No man should receive a dollar unless that dollar has been fairly earned. Every dollar received should represent a dollar’s worth of service rendered — not gambling in stocks, but service rendered. The really big fortune, the swollen fortune, by the mere fact of its size acquires qualities which differentiate it in kind as well as in degree from what is possessed by men of relatively small means. Therefore, I believe in a graduated income tax on big fortunes, and in another tax which is far more easily collected and far more effective — a graduated inheritance tax on big fortunes, properly safeguarded against evasion, and increasing rapidly in amount with the size of the estate.

Conservation means development as much as it does protection. I recognize the right and duty of this generation to develop and use the natural resources of our land; but I do not recognize the right to waste them, or to rob, by wasteful use, the generations that come after us. I ask nothing of the nation except that it so behave as each farmer here behaves with reference to his own children. That farmer is a poor creature who skins the land and leaves it worthless to his children. The farmer is a good farmer who, having enabled the land to support himself and to provide for the education of his children, leaves it to them a little better than he found it himself. I believe the same thing of a nation.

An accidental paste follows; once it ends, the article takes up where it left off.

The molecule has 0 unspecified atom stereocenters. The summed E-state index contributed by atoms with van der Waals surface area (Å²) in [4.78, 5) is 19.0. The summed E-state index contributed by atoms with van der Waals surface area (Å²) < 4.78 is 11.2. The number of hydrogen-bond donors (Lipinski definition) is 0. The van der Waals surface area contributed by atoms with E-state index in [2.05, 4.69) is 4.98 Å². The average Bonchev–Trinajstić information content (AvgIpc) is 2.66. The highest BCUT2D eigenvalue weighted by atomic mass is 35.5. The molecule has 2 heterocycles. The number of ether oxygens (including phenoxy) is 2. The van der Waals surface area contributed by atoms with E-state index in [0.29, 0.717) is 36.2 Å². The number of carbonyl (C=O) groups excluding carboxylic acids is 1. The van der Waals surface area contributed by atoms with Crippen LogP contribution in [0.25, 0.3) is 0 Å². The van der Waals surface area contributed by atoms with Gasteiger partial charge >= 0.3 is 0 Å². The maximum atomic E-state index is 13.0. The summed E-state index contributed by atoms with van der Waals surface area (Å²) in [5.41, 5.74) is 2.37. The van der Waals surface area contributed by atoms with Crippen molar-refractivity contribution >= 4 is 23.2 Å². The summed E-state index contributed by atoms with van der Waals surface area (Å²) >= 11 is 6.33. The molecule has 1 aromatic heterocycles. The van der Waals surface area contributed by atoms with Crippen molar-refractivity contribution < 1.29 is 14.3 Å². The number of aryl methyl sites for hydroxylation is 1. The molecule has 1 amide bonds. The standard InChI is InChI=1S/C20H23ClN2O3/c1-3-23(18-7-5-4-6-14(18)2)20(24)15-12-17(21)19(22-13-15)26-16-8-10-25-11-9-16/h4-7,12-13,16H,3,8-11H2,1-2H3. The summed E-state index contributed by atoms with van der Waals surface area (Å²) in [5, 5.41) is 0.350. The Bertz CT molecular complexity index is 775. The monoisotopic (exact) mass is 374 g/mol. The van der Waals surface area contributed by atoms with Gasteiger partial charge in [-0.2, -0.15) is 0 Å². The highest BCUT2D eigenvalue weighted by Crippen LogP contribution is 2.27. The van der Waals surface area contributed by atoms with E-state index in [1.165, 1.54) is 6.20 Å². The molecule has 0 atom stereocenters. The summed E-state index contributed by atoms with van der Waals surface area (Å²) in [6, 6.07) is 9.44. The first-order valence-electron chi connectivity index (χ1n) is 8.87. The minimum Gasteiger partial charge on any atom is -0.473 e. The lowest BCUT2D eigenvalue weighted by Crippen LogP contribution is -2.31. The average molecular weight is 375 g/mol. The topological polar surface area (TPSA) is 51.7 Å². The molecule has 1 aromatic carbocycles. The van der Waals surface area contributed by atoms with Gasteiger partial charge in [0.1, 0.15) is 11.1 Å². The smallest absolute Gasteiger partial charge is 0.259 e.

...People forget now that one hundred years ago there were public men of good character who advocated the nation selling its public lands in great quantities, so that the nation could get the most money out of it, and giving it to the men who could cultivate it for their own uses. We took the proper democratic ground that the land should be granted in small sections to the men who were actually to till it and live on it. Now, with the water power, with the forests, with the mines, we are brought face to face with the fact that there are many people who will go with us in conserving the resources only if they are to be allowed to exploit them for their benefit. That is one of the fundamental reasons why the special interests should be driven out of politics. Of all the questions which can come before this nation, short of the actual preservation of its existence in a great war, there is none which compares in importance with the great central task of leaving this land even a better land for our descendants than it is for us, and training them into a better race to inhabit the land and pass it on. Conservation is a great moral issue, for it involves the patriotic duty of insuring the safety and continuance of the nation.